“We are not moving forward on this quickly enough,” she said. “I was thinking about what I could do, as one little person, to make a difference.”

Strike a chord

McInerney struck upon the idea of an event that would bring together scientists and others whose work either directly or indirectly relates to climate change with artists, in the hope that the art produced and exhibited might strike a deep inner chord that science often cannot touch.

She invited climatologists, anthropologists and historians to meet and converse with artists working in various disciplines to spark the creation of artwork that would help make the science more personal and accessible.

“The idea is this: We connect climatologists, anthropologists, and historians with artists to find new ways to express what we know and what we don’t know about the state of our earth past, present and future,” she said.

“By connecting artists with researchers, we allow the artist to translate the academic language of science and history into a populist language of art.”

The approach, she says, is meant to bring academic knowledge to the public in an effective way — “to touch them and incite them to action, to engage them in conversation, and to encourage reflection so that scholarly data may be experienced in an embodied way.”

It’s a date

Each participating artist was paired with a researcher and they went on a “blind date” at Seymour on Bank Row in Greenfield where they talked about their respective work. The goal was to have the historian, anthropologist or scientist provide the artist with material to interpret in a creative way.

Theater artist John Bechtold of Montague, who heads the performing arts program at Amherst Regional High School, went on such a “date” with Julie Brigham-Grette, professor of quaternary/glacial geology in the Department of Geosciences at the University of Massachusetts Amherst.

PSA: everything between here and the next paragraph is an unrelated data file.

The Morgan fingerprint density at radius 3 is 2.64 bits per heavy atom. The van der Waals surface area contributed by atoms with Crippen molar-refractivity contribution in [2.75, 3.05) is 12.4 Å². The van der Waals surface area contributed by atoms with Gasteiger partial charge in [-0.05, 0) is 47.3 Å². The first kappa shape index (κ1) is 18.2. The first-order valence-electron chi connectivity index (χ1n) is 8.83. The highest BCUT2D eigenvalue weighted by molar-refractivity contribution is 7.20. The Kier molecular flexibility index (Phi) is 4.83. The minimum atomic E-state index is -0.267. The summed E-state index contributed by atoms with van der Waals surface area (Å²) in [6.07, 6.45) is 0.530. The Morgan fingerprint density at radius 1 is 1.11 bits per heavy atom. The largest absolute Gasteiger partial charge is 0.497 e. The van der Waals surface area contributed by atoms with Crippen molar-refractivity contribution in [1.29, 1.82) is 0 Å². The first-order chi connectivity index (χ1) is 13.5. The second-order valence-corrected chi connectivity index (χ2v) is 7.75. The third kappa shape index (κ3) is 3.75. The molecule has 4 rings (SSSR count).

“She talked about the frustration of making climate change more immediate for people, about how something so hopelessly abstract can be made concrete and visceral in some way,” Bechtold said. He created a theater piece that aims to make the topic “hit home.”

Bechtold’s interactive piece is designed for one person to experience at a time. While he is waiting to reveal details of the piece at the festival, Bechtold said it will take participants into a building in downtown Greenfield and ask them to discover a “secret corner” of the space. There they will interact with actors one on one, in an exercise designed to explore the question of climate change and its impact over the next 100 years.

“The 20-minute piece explores what might change in our culture as a result of climate change,” he said. “It’s a pretty exciting, visceral piece that takes people on an adventure and allows them to explore the more human side of this issue.”

A deep examination

In another collaboration, dancer, teacher and choreographer Lori Holmes-Clark of Deerfield, partnered with poet Hildred Crill, who is a professor at Stockholm University and whose husband is a climatologist. Holmes-Clark emailed with Crill about her work, which, she said, “deals with scientific ideas and the natural world, examining things on a deep level and making you connect with it from the heart.”

A former Broadway dancer and choreographer, Holmes-Clark created a dance piece for six performers (including herself) that is set to Crill’s new cycle of poems titled “Human Appropriation,” which Crill will read as part of the performance.